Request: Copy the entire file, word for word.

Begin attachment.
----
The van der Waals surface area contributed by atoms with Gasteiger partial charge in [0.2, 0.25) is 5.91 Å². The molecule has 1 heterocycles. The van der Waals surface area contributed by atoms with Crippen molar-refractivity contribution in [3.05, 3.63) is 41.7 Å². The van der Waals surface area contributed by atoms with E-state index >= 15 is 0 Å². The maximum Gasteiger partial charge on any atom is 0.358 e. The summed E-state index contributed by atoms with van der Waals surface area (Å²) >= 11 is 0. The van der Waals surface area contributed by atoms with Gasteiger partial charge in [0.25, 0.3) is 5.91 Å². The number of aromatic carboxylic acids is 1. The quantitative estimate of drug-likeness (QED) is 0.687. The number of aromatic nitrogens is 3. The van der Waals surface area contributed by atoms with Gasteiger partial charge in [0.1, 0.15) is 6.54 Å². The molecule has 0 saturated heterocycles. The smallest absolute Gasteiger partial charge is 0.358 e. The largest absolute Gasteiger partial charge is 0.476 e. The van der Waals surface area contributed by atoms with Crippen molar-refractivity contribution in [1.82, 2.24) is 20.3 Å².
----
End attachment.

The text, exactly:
The van der Waals surface area contributed by atoms with Gasteiger partial charge in [0.2, 0.25) is 5.91 Å². The molecule has 1 heterocycles. The van der Waals surface area contributed by atoms with Crippen molar-refractivity contribution in [3.05, 3.63) is 41.7 Å². The van der Waals surface area contributed by atoms with E-state index >= 15 is 0 Å². The maximum Gasteiger partial charge on any atom is 0.358 e. The summed E-state index contributed by atoms with van der Waals surface area (Å²) >= 11 is 0. The van der Waals surface area contributed by atoms with Gasteiger partial charge in [0.25, 0.3) is 5.91 Å². The number of aromatic carboxylic acids is 1. The quantitative estimate of drug-likeness (QED) is 0.687. The number of aromatic nitrogens is 3. The van der Waals surface area contributed by atoms with Gasteiger partial charge in [0.1, 0.15) is 6.54 Å². The molecule has 0 saturated heterocycles. The smallest absolute Gasteiger partial charge is 0.358 e. The largest absolute Gasteiger partial charge is 0.476 e. The van der Waals surface area contributed by atoms with Crippen molar-refractivity contribution in [1.82, 2.24) is 20.3 Å².